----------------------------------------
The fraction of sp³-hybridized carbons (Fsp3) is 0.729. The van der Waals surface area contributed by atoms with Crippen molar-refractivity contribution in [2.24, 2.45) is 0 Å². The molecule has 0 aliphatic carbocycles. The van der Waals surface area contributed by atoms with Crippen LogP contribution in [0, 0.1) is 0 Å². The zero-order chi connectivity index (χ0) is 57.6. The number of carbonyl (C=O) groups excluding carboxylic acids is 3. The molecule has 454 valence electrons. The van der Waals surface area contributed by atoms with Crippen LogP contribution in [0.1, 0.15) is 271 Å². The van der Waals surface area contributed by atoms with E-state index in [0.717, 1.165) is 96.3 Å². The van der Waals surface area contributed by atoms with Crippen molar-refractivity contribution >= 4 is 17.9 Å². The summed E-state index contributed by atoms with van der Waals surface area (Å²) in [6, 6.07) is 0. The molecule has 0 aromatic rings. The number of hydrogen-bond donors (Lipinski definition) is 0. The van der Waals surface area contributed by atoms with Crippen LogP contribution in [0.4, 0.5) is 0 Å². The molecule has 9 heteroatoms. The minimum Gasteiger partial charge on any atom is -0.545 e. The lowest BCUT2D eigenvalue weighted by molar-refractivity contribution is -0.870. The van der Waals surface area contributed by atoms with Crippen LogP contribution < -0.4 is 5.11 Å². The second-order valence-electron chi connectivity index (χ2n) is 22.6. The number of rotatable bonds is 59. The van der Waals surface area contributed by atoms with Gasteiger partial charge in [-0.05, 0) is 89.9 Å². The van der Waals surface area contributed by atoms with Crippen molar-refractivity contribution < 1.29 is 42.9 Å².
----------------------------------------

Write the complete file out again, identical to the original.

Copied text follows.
The fraction of sp³-hybridized carbons (Fsp3) is 0.729. The van der Waals surface area contributed by atoms with Crippen molar-refractivity contribution in [2.24, 2.45) is 0 Å². The molecule has 0 aliphatic carbocycles. The van der Waals surface area contributed by atoms with Crippen LogP contribution in [0, 0.1) is 0 Å². The zero-order chi connectivity index (χ0) is 57.6. The number of carbonyl (C=O) groups excluding carboxylic acids is 3. The molecule has 454 valence electrons. The van der Waals surface area contributed by atoms with Crippen LogP contribution in [0.1, 0.15) is 271 Å². The van der Waals surface area contributed by atoms with E-state index in [0.717, 1.165) is 96.3 Å². The van der Waals surface area contributed by atoms with Crippen molar-refractivity contribution >= 4 is 17.9 Å². The summed E-state index contributed by atoms with van der Waals surface area (Å²) in [6, 6.07) is 0. The molecule has 0 aromatic rings. The number of hydrogen-bond donors (Lipinski definition) is 0. The van der Waals surface area contributed by atoms with Crippen LogP contribution in [0.4, 0.5) is 0 Å². The molecule has 9 heteroatoms. The minimum Gasteiger partial charge on any atom is -0.545 e. The lowest BCUT2D eigenvalue weighted by molar-refractivity contribution is -0.870. The van der Waals surface area contributed by atoms with Crippen LogP contribution < -0.4 is 5.11 Å². The second-order valence-electron chi connectivity index (χ2n) is 22.6. The number of rotatable bonds is 59. The van der Waals surface area contributed by atoms with Gasteiger partial charge in [-0.05, 0) is 89.9 Å². The van der Waals surface area contributed by atoms with Crippen molar-refractivity contribution < 1.29 is 42.9 Å².